District 14 Sen. Jimmy Higdon (R-Lebanon), whose district includes Mercer County, has pre-filed a bill requiring pre-screening for vocational education training, as well as one establishing new requirements for pain management clinics. Those are just two among the nine pieces of legislation proposed by perhaps the busiest lawmaker pre-session.
Higdon's substance abuse bill would require screenings for all adults getting vocational training provided or funded by the state. The same substances would be prohibited and blood, urine and questionnaires would all be accepted as methods for detecting abuse.
Someone who tests positive or is deemed to be a substance abuser would be ineligible for vocational programs provided or funded by the state for 90 days, and a year after each subsequent failed screening.
The screening legislation has as much or more to do with what will happen after an individual completes their training, Higdon said.
"When you are looking for a job, 90 percent of them these days are going to require some kind of testing."
Another one of Higdon's bills would take on so-called "pill mills," or pain management clinics that hand out prescriptions for pain medications with scant evidence of need from patients. Many of those drugs end up sold on the street, Higdon said.
In addition to making a strict definition of what a pain management clinic is, the bill would require someone starting a clinic to go through the certificate of need process and to be specifically licensed.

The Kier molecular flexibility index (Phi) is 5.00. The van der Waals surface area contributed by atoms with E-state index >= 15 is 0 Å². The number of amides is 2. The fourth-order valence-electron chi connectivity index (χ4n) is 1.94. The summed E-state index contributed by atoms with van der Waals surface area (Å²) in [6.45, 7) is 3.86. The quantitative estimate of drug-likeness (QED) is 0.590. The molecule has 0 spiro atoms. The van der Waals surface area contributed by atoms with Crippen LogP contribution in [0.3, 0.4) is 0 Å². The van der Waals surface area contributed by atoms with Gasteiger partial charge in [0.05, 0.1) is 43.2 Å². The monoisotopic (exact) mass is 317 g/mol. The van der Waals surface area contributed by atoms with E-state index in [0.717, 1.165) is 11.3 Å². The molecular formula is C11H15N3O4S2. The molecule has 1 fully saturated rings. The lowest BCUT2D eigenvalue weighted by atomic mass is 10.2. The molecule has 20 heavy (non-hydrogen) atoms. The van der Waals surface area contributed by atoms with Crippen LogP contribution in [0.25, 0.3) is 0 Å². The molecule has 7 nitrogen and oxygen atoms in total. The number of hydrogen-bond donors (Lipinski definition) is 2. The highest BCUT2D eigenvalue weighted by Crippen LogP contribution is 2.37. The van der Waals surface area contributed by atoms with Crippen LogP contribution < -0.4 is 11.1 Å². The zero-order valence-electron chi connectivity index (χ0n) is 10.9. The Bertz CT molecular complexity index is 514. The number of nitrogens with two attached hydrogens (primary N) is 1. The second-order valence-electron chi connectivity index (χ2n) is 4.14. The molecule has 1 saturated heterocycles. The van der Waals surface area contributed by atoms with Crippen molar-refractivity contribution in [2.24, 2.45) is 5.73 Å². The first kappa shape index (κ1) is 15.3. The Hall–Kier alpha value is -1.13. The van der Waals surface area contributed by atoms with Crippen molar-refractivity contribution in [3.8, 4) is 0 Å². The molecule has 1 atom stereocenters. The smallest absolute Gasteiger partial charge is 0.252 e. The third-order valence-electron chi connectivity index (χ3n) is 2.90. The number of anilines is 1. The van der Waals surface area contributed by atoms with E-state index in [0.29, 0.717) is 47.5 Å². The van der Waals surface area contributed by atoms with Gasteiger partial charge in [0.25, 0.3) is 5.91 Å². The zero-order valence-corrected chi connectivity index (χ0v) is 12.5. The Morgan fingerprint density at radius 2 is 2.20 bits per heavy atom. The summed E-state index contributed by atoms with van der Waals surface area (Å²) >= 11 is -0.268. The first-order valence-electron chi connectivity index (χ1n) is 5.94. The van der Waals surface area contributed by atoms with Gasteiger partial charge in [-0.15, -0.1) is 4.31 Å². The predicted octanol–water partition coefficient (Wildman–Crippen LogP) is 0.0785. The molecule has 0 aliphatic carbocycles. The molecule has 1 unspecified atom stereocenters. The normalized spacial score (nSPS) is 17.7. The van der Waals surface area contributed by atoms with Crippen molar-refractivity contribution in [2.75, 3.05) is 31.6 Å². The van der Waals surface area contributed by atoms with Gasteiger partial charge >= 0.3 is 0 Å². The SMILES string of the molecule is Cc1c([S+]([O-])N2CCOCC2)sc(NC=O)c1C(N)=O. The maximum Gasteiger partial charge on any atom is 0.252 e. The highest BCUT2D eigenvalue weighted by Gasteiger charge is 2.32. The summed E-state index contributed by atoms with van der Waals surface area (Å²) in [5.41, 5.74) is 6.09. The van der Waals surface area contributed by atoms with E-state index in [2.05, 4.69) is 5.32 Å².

Clinics would have to be physician owned and the physician would have to have valid licensure and be in current good standing with the licensure board. All employees at such clinics would be required to undergo background checks. Hospitals would be exempt from the regulation.
Higdon, who lives in Lebanon, was aware of the problem with prescription drugs, but didn't get involved until the issue literally hit home for him last summer.
A woman from Marion County who now lives in Olive Hill in eastern Kentucky called him to say she saw a quarter-page advertisement in the local paper for a pain clinic in Lebanon. At first, Higdon scoffed at the idea because there were no pain clinics in town, but then he said he got another call from eastern Kentucky.
After getting an address, Higdon said he discovered there was a clinic operating in the Lebanon Trade Center basically providing phony MRI results and prescriptions in exchange for $200. After local pressure, including a series of newspaper reports, the clinic was gone in a matter of weeks, Higdon said.
Although such clinics are increasingly looked at with suspicion, Higdon said he doesn't want to use too broad a brush.
"There are good clinics, especially in some hospitals," Higdon said. "We just need to weed out the bad actors that are keeping these underground pipelines full of drugs."
There is similar legislation being proposed during the regular session, so Higdon is not sure whether it will be his version or some amalgamation of his bill and other ideas that is ultimately voted on. However, he expects the issue will be addressed and something to be passed early in the session.